President Obama left white, middle-aged male voters in his rear-view mirror Monday in launching his first midterm election pitch, calling on “young people, African Americans, Latinos and women” to deliver for Democrats in November.
President Obama left white, middle-age male voters in his rear-view mirror Monday in launching his first midterm election pitch, calling on “young people, African Americans, Latinos and women” to deliver for Democrats in November.
In a video to supporters, Obama urged those who helped get him elected in 2008 not to abandon Democrats in an election year that is shaping up to take a chunk out of the Democratic majority in Congress.
In the appeal, Obama says new voters who “powered our victory in 2008” need to “stay involved” in 2010.
“It will be up to each of you to make sure that the young people, African Americans, Latinos and women, who powered our victory in 2008 stand together once again,” he said.
“If you help us do that — if you help us make sure that first-time voters in 2008 make their voices heard again in November — then together we will deliver on the promise of change and hope and prosperity for generations to come,” he said.
The promotion, which reaches out to constituencies that voted in large measure for Obama but typically vote in lower percentages than older and white voters, is being sponsored by the Democratic National Committee and Organizing for America, the group formed from Obama’s massive e-mail support during the 2008 campaign.
Obama also tweeted his message: “Announcing #OFA and @democratsdotorg plans for the 2010 elections—and the important role that you can play. Watch: http://j.mp/blRzwT.”
White House spokesman Robert Gibbs said as the November races gear up, the president wanted to speak to his supporters.
“There are elections in November and I’m sure the president is going to participate,” Gibbs said.
While National Republican Committee Chairman Michael Steele has also said that he wants the party to reach out to minority voters, the president’s appeal to minority voters comes just as immigration reform takes center stage inside Washington debate circles.
The statement also echoes Obama’s warning during the health care debate — that voters will decide in November whether they like what the administration and Democratic Congress is doing. His remarks repeat the positioning from congressional Democrats who allege Republicans are in the pocket of “big business” to the detriment of the American people.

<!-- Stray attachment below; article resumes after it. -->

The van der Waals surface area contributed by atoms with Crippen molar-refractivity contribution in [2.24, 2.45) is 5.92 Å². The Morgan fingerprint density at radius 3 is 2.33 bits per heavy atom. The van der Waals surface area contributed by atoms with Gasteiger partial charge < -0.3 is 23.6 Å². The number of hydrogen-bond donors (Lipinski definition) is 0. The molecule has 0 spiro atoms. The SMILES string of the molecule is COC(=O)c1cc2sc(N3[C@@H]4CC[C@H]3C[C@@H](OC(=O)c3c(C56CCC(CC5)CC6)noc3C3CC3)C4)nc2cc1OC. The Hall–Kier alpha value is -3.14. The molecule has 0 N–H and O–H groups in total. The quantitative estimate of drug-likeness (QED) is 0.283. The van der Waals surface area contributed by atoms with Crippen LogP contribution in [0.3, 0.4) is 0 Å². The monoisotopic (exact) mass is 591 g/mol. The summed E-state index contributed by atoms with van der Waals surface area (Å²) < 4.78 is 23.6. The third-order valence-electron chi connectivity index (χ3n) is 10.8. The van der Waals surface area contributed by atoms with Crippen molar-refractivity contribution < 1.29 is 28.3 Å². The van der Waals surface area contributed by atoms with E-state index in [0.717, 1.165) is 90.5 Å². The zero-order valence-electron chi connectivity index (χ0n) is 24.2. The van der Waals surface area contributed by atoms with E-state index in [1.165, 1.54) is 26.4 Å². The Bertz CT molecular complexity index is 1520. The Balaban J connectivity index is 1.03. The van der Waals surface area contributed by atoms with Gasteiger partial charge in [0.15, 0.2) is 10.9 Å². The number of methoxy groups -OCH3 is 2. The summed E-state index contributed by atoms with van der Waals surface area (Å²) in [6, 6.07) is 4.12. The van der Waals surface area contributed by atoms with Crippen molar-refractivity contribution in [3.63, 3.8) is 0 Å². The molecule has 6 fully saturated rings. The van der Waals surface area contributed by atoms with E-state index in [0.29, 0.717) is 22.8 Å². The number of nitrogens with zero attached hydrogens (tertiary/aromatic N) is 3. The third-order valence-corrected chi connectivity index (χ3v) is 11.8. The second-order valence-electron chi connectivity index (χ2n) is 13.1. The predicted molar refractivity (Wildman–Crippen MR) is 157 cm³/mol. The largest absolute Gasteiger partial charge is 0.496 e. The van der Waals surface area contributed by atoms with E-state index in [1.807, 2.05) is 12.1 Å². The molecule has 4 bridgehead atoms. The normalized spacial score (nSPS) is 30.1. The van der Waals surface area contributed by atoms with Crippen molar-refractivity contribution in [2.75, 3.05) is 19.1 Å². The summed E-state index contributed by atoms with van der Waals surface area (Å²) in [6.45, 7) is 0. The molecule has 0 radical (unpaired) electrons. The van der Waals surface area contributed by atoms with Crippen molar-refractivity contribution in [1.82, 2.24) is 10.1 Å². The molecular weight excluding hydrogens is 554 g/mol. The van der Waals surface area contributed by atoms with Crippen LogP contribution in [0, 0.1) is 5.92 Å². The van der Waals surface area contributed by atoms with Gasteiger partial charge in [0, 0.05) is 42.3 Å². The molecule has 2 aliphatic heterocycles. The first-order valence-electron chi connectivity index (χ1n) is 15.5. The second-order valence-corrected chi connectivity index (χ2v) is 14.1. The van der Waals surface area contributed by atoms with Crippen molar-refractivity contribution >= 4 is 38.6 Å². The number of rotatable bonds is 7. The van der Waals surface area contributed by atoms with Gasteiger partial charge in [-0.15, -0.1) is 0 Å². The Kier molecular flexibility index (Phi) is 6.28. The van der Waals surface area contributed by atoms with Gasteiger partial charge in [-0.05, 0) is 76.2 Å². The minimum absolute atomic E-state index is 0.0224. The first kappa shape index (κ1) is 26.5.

“Despite everything we’ve done, our work isn’t finished. Today, the health insurance companies, the Wall Street banks, and the special interests who have ruled Washington for too long are already focused on November’s congressional elections. They see these elections as a chance to put their allies back in power, and undo all that we have accomplished. So this year, I need your help once more,” he said.
But National Republican Senatorial Committee spokesman Brian Walsh issued a response saying the president’s “rally cry” is an attempt to sell a product independent voters don’t want.
“I think the fundamental problem is that candidate Obama has turned out to be a much different person than President Obama and independent voters across the country are simply not buying what they’re trying to sell,” Walsh told Fox News Radio. “That’s because the politics of hope has been replaced by the policies of higher taxes, reckless spending and more government control over Americans’ everyday lives.”
Walsh noted that each time the president has gotten involved in an election over the past 15 months, it has not worked out well for Democrats.
“We certainly expect that he’s going to go out on the campaign trail but I would point out that he sought to do the same thing in New Jersey and Virginia and most recently in Massachusetts and in all three elections the Democrats lost even with the president’s last minute campaigning.”
Fox News polling from last week shows that Obama has a 39 percent approval rating from independent voters with a 47 percent disapproval. A separate Gallup Poll out last week showed that self-identified party affiliation had reached its narrowest gap since 2005, when the war in Iraq under the Bush administration was growing unpopular. The poll out Friday showed 46 percent of Americans identified as Democrats or leaned Democratic, while 45 percent identified as or leaned Republican.